If you’re looking for some really good movies to watch on Netflix but aren’t sure which ones to go for, then don’t worry because we have a simple list of some of the best movies you really need to watch, right here.
Netflix has thousands of movies on its streaming platform, and sometimes it can be a little overwhelming and downright confusing to locate a perfect film.
Many of us suffer from spending hours just trying to decide what film to dedicate our precious time to watch. How many of you have ended up going to bed without having selected anything? We feel your frustration.
Well, hopefully, this list of outstanding movies will set you on the right track. In no particular order, here are 15 very entertaining watches.
Updated in May 2021: Every month, Netflix adds new movies and drops many others from the streaming service. As a result, many movies we add to the list might end up axed from the site, but the good news is that other great movies come along to take their place.
Every month, we will update this article by removing movies that are no longer available to watch while we add great movies to replace them.
In 1983, Brian De Palma directed what some consider one of the best gangster movies of all time, and one of the best remakes in cinema history.
Al Pacino came up with the idea to remake the 1932 movie Scarface, they brought in Brian De Palma to direct it, and Oliver Stone wrote the script.
What resulted was a movie that even Martin Scorsese praises.
Pacino is Tony Montana, an ex-convict and Cuban refugee who sets his sights on becoming a major drug lord in Miami.
The Pianist (2002)
Roman Polanski directed the Holocaust movie The Pianist in 2002 and watched as the film won him an Oscar while actor Adrien Brody picked up one as well.
Brody stars as a Jewish pianist living in Poland during World War II. Just when it looks like Britain and France might save Poland when they join the war, Germany overruns the country.
Through the movie, the pianist loses everything, including his family, to the Nazi extermination camps, and has to go into hiding thanks to protection from a sympathetic member of the Jewish Ghetto Police.
The Master (2012)
Paul Thomas Anderson returned in 2012 with the movie The Master, starring Philip Seymour Hoffman and Joaquin Phoenix.
Hoffman is Lancaster Dodd, who has started his own religion and built a large following. Phoenix is Freddie Quell, a former military man who buys into the new religion completely.
There was some controversy when the movie came out, with many speculating that Anderson was targeting scientology. However, the film has spectacular acting performances and is wonderfully filmed.
The movie picked up three Oscar nominations, all for acting (Hoffman, Phoenix, and Amy Adams).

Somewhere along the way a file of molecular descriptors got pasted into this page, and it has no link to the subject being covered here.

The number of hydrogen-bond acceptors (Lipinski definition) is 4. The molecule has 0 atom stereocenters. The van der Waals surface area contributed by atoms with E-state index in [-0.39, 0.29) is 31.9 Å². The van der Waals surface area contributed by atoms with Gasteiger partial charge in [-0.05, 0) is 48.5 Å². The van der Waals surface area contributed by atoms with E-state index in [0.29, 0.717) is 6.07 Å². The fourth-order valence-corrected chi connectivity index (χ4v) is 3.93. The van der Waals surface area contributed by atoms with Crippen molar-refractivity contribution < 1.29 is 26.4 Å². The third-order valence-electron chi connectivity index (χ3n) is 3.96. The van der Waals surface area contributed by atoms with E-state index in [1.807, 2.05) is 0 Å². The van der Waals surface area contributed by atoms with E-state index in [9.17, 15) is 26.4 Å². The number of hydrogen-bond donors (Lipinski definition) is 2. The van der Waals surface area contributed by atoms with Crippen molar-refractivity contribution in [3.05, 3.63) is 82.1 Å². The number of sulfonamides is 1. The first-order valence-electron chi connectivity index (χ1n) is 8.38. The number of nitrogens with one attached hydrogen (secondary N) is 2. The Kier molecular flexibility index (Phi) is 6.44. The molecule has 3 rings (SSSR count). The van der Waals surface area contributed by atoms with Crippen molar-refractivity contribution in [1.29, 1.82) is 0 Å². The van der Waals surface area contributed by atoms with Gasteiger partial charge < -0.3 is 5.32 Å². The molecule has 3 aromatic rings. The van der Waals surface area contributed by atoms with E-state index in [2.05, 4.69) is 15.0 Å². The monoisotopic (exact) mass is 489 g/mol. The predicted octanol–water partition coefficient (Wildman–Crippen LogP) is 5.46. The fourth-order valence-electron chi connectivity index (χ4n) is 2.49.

Training Day (2001)
Denzel Washington had made his name in several dramatic roles over his career, but in 2001 he took a huge left turn.
Washington took on a rare villain role in the crime thriller Training Day. Denzel starred as Alonzo “King Kong” Harris, a corrupt and deadly cop in Los Angeles.
Ethan Hawke co-stars as Jake Hoyt, a youngster assigned for an evaluation by Alonzo. The two then end up on a series of adventures where Jake realizes how corrupt Alonzo is and learns his life is in great danger.
Denzel won the Oscar for Best Actor, while Hawke picked up a nomination for Best Supporting Actor.
Shutter Island (2010)
The Martin Scorsese horror-thriller Shutter Island hit Netflix in February 2021, based on the suspense novel by Dennis Lehane (Mystic River).
This movie stars Leonardo DiCaprio and Mark Ruffalo as two federal agents sent to Shutter Island, a mental prison, to investigate a patient that disappeared.
This is a movie where nothing is as it seems, and there are deep mysteries to unfold. It is also one of Scorsese’s rare journeys into the horror film genre.
Pan’s Labyrinth (2006)
It might be easy to look at the scary-looking monsters and creatures in Guillermo del Toro’s Pan’s Labyrinth and think it is just another horror movie.
This fantasy tale is much more than a horror film. Having more in common with fairy tales than horror, this is a movie that looks at the real fear based in the real world and sees the world of creatures as a place to escape.
Ofelia is a 10-year-old girl whose mother marries Captain Vidal of the Francoist Spanish military, hunting down rebels. He takes his new family to a remote destination to live, as the war rages around them.
It is here that Ofelia finds a way into the underworld and discovers her destiny.
The Departed (2006)
In 2006, Martin Scorsese won an Oscar for his remake of the Hong Kong film Infernal Affairs, which he renamed The Departed.
The movie stars Leonard DiCaprio as a Boston cop who goes undercover as part of the mafia, working directly under the mob boss himself, portrayed by Jack Nicholson.
Meanwhile, Matt Damon is a member of the mob sent to the police academy and has gone deep as a mole inside the police. This movie shows both stories, as the two men get very deep into their respective undercover jobs, and both know they might not make it out in one piece.
There Will Be Blood (2007)
Paul Thomas Anderson has created some of the most breathtaking indie-style films of the last three decades, and There Will Be Blood might be his best.